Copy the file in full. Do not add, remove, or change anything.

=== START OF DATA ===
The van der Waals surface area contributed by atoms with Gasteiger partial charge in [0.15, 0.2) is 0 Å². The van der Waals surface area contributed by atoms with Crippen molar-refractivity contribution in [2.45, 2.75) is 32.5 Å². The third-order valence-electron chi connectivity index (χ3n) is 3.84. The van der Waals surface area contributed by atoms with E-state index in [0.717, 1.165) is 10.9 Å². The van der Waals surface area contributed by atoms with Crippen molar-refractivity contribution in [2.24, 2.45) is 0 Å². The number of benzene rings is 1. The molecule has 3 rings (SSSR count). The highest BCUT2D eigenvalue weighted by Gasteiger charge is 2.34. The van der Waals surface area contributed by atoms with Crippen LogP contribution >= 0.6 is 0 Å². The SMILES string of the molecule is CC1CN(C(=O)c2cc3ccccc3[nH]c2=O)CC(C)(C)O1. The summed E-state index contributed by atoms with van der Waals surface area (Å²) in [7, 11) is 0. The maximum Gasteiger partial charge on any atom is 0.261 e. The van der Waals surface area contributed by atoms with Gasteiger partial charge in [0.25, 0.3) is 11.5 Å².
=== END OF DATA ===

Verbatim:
The van der Waals surface area contributed by atoms with Gasteiger partial charge in [0.15, 0.2) is 0 Å². The van der Waals surface area contributed by atoms with Crippen molar-refractivity contribution in [2.45, 2.75) is 32.5 Å². The third-order valence-electron chi connectivity index (χ3n) is 3.84. The van der Waals surface area contributed by atoms with E-state index in [0.717, 1.165) is 10.9 Å². The van der Waals surface area contributed by atoms with Crippen molar-refractivity contribution in [2.24, 2.45) is 0 Å². The number of benzene rings is 1. The molecule has 3 rings (SSSR count). The highest BCUT2D eigenvalue weighted by Gasteiger charge is 2.34. The van der Waals surface area contributed by atoms with Crippen LogP contribution >= 0.6 is 0 Å². The SMILES string of the molecule is CC1CN(C(=O)c2cc3ccccc3[nH]c2=O)CC(C)(C)O1. The summed E-state index contributed by atoms with van der Waals surface area (Å²) in [7, 11) is 0. The maximum Gasteiger partial charge on any atom is 0.261 e. The van der Waals surface area contributed by atoms with Gasteiger partial charge in [0.25, 0.3) is 11.5 Å².